Monday, September 22, 2008

Able to Rebuke

The battle for the Bible is not over, friends. I was reminded of this in a painful way this morning. At a Baptist pastors' gathering this morning, the keynote speaker called Paul's words "opinion" because they were spoken by Paul, "not the Lord." He went on to make other remarks that confirmed his low view of Scripture. A mild reproof in love was offered when he finished.

We young evangelicals like to believe that our fathers' fight is not ours. Let's remember that the battle for the integrity of God's word began in Eden ("Did God really say . . .?"). The people of God have been tempted by the worldly-wise and numerous other seductions to disregard the word of God in faith and practice in every generation.

This occasion was a stirring reminder to me of Paul's words to Titus that an elder must "hold firm to the trustworthy word as taught, so that he may be able to give instruction in sound doctrine and also to rebuke those who contradict it."


Jamie Fugate said...

Josh thank you for the reminder that the battle for the Bible never ends as long as there are sinful hearts lusting after that which the Bible forbids and longing for the ability to guide their own lives instead of submitting to the guidance of God in His word.

However, I do see that the battle may be shifting into new terrain. It seems that there are many these days who would affirm the same doctrine of innerrancy as we would, but who deny its relevance or power, rather placing their hopes in culturally relevant programs and the like. How would you recommend that we combat such pragmatism.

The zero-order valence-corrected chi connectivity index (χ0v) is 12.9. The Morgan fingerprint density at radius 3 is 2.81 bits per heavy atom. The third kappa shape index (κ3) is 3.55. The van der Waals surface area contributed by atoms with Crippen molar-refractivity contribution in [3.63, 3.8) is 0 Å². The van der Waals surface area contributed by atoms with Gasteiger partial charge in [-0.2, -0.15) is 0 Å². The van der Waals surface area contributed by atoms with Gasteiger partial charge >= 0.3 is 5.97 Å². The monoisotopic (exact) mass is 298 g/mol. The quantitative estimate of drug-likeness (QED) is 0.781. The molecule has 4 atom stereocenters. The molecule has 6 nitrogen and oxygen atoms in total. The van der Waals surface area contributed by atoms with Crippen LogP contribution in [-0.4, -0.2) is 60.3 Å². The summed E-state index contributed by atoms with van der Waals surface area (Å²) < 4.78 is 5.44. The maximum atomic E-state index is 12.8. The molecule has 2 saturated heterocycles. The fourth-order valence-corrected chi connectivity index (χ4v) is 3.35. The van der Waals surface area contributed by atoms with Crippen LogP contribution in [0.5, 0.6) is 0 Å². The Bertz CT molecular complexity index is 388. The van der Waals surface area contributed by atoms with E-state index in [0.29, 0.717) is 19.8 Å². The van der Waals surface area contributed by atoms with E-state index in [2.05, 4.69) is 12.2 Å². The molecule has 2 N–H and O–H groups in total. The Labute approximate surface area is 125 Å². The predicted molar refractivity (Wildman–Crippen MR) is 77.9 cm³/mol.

John Lucas said...

I am glad you were at that meeting, b/c many times such views are not rebuked in love. When a church leader holds such erroneous views, we should weep and pray for repentance.

Here is my question: based on Paul's command to Timothy regarding rebuking an older brother, how should we go about offering correction with both boldness and humility? How can we avoid both timid weakness that will not seek the best for him, but also avoid harshness that is done with a hard heart lacking love?

Joshua Owen said...

Jamie, there are many fronts in the war against the word of God to which we are called. Unfortunately I am finding many who do not affirm innerrancy. The main issue is authority. The debate for the innerrancy of Scripture is just one front of the war on the authority of Scripture.

John, I just read Tom Ascol's blog on how to debate a Christian brother in humility. I'd highly recommend it.

When I addressed this man, I prefaced my remarks by noting that I respected him for certain things and that I realized that he was near the end of his ministry while I am only beginning mine. I said, "It is with great fear and trembling that I even address you on this issue, but it is of too great importance to be silent." I was literally trembling because I was struggling with timidity. I had hoped that an older minister was going to stand up and correct this man, but when the moderator was going to close the meeting without a word of correction, I was compelled to speak myself. After we were dismissed I went directly to this man and told him that I did not want to personally offend him, but I wanted him to know that I do not believe any shepherd of Christ's sheep should undermine the authority of Christ's word. Pride is one of our greatest enemies, so please pray for me that my pride will not destroy my defense of the truth. Please, pray for this man (I won't mention his name) that his pride will not keep him from considering our exchange.